Two PHS programs of note are those administered for the Baltimore City, MD, and City of Memphis, TN, fire departments. Both programs were designed as wellness initiatives, not fitness-for-duty evaluations, and were funded primarily through Federal Emergency Management Agency (FEMA) grants. Departments opened their wellness initiatives to more than 1,700 of their respective city’s firefighters. On-site teams of healthcare professionals included a physician, three exercise physiologists and several medical technicians and support staff. In both programs, participation was voluntary.

The distinction between a wellness initiative and a fitness-for-duty examination is significant. Usually when we think of medical exams for the fire service, we think of certifying firefighters for the strenuous physical demands of the job (fitness for duty). A wellness program is different in that it provides each participant the opportunity to gain a broad view of his or her overall health through the completion of a health-risk appraisal questionnaire and participation in a comprehensive medical and physical examination process.

The Baltimore City and Memphis programs included general health screening, submaximal stress testing and physical fitness assessments with personalized exercise prescriptions for each participant. The desired outcome of both programs was to help firefighters identify health and general wellness issues that may not otherwise be obvious on a routine examination, to identify potential health issues years before they become a significant medical issue and to provide recommendations to each firefighter on how to make healthier lifestyle choices to improve their general health and well being. Each participant receives a comprehensive report that provides personalized recommendations on how to improve individual health and wellness. Provided “help information” focuses on diet, exercise and stress reduction. Another key element of the wellness program is a cardiovascular risk assessment and targeting of specific issues such as smoking cessation, nutrition and cholesterol reduction to cut an individual’s risk of a heart attack or stroke.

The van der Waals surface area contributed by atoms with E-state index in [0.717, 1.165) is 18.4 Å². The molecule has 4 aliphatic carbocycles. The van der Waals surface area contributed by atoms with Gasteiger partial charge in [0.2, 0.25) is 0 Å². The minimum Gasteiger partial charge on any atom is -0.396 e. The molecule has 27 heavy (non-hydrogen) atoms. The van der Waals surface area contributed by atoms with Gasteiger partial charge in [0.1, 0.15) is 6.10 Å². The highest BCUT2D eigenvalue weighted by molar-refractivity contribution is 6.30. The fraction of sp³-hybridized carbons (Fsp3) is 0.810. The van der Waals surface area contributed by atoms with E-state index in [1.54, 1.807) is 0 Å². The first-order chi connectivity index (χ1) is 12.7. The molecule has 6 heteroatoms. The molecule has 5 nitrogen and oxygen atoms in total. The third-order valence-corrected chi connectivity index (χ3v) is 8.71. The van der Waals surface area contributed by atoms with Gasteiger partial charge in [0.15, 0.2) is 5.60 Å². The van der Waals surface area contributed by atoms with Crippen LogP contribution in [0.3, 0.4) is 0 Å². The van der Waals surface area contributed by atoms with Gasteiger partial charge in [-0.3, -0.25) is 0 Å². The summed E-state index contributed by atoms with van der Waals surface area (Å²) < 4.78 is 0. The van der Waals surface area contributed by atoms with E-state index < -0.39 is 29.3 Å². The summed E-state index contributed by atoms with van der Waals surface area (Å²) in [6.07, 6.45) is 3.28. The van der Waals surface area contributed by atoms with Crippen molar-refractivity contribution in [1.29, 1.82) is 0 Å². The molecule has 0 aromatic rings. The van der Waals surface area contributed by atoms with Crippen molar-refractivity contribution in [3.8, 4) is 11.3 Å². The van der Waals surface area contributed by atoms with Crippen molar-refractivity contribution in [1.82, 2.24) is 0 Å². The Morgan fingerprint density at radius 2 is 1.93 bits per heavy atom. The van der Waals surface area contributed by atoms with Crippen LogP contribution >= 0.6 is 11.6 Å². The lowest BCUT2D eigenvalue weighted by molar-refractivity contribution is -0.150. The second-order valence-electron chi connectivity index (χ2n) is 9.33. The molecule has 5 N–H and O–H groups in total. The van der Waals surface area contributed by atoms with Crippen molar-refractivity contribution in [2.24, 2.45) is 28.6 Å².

Participants in the Baltimore City program have expressed positive feedback regarding the comprehensiveness of both the evaluations and the post-testing reports. The program is continuing in 2012.

In the Memphis program, firefighters were given supplemental wellness evaluations to complement their medical examinations. The program identified many health issues that the firefighters addressed through primary-care physicians, enabling them to become healthier and avert potentially more significant issues later on.

 

Facing hazards on the job

Firefighting is physically demanding and offers a unique challenge to healthcare-delivery systems. The highly stressful job brings with it psychological risk, the potential for catastrophic injury and the concern of contracting occupational illnesses, including cancers triggered by exposure to toxic smoke and fumes.

As such, it is strongly advocated that those in the fire service participate in routine medical evaluations to improve their health, rather than face the additional risk of being a firefighter without a clue. A good place to start is with a wellness evaluation to review one’s current state of health and make specific recommendations focused on the individual firefighter’s needs. n